Removing Nature's Grace, carefully structuring haste effects and tweaking gear values are all well and good, but are they really solutions to the problem at hand or are they merely band-aids trying to close a rapidly widening wound? Changing all of these aspects to where Wrath will no longer break the GCD is certainly possible, but is it really the solution that we should be look for? Perhaps the issue isn't so much the myriad of haste effects that we have, but rather Wrath itself. Going out of the way to create a specific and sensitive system just to accommodate the cast time of Wrath seems to be a major headache. Change whatever you want -- the fact remains that every single haste change in the game is going to have to take Wrath into account. That's a level of depth which the development team may or may not always have time to consider, or they may not always have a viable workaround for it.
The bottom line is that the game shouldn't have to be designed at a level where the development team is constantly having to doublecheck everything against a single spell. To that end, there have been many suggestions as to how to fix the GCD clipping issue. A very common suggestion that has come up is having all haste effects that would dip a spell, in this particular case Wrath, below the GCD increase the damage done by the spell instead. I want to say here and now that this is not a good idea.
Allow me to rephrase that. It is a good idea in theory; it would just be excessively wonky in implementation and balancing. Haste is a highly fickle stat in many ways that can change over the course of an encounter multiple times over. We've seen loads of trinkets that have haste procs or on-use effects. If Nature's Grace isn't outright removed, then there is another haste proc to factor in. Movement can cause totems to become out of range of you. And then there have been various potions which temporarily increase haste. Essentially, players are asking the system to calculate the variable degree below one second that a spell is cast and then modify the damage based on some formula to that effect. It is entirely possible for the servers to do this, but they won't do so without a decent load placed upon them. The impact it would have on the servers is of a minor concern, though; the bigger issue is in the balancing.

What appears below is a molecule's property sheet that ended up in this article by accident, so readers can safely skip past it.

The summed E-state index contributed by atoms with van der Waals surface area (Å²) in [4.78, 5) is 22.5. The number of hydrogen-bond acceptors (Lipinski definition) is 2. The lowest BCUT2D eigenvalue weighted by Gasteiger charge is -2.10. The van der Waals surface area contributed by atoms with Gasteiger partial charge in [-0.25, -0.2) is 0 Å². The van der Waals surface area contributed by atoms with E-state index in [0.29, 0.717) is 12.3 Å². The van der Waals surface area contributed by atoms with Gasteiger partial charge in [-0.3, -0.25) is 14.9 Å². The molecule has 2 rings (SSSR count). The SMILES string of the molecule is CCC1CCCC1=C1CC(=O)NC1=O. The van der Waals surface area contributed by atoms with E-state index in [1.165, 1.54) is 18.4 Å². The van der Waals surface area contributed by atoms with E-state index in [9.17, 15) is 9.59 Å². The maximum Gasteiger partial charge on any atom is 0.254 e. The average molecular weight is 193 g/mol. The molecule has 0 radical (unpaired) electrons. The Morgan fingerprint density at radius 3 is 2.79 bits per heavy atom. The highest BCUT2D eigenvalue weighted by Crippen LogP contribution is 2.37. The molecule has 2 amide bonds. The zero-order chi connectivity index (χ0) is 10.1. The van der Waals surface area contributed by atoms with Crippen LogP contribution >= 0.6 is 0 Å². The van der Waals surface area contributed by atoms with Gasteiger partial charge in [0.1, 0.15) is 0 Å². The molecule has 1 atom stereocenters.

Essentially, this system would turn all haste after the GCD into spellpower, which is our strongest scaling stat. Given how well haste already scales for Starfire and that it will finally end up increasing the damage of our DoTs, it would be very, very easy for this change to grossly overvalue haste. There are already break points, even in Wrath of the Lich King, where haste can become more valuable than spellpower. Even if such breakpoints didn't exist, haste would easily out-scale both crit and mastery. Although all three stats don't have to scale at the same rate, going back to the TBC model where haste held a scalar value of .9 (where 1 is neutral scaling value of spellpower) and crit had a scaling value of .5 isn't a good system. Favoring one stat over the other is fine, but the scalar difference should only be around a factor of .2 between each of them; otherwise, you run into a case where players actively avoid a stat, or even where a high item isn't an upgrade at all because it simply has the "wrong" stats on it. In this case, if haste held a scaling factor of .9, crit one of .5 and mastery one of .7, then balance druids would seek out every piece of haste/mastery, haste/spirit and haste/hit that we could find. A new item that was mastery/spirit, mastery/hit or mastery/crit would still be an upgrade, albeit a minor one, whereas items that were crit/spirit or crit/hit could easily become a downgrade.
It would be fine if crit/spirit or crit/hit items were a minor upgrade in comparison to an older haste/spirit or haste/hit item, but we should never run into a situation where changing to a "better" item is actually a DPS loss. Obviously this is all speculation; we have no idea how the scalar values of haste or crit will be changed in the new expansion. But it would currently take a major overhaul in order for crit to be even remotely close to haste in terms of DPS value. This is especially true if Nature's Grace is removed. Even with Eclipse and Nature's Grace functioning as they do, crit only exceeds haste in terms of scaling because of the cap on Wrath. With that cap removed, there's currently nothing at all to create any form of scaling paltry between crit and haste.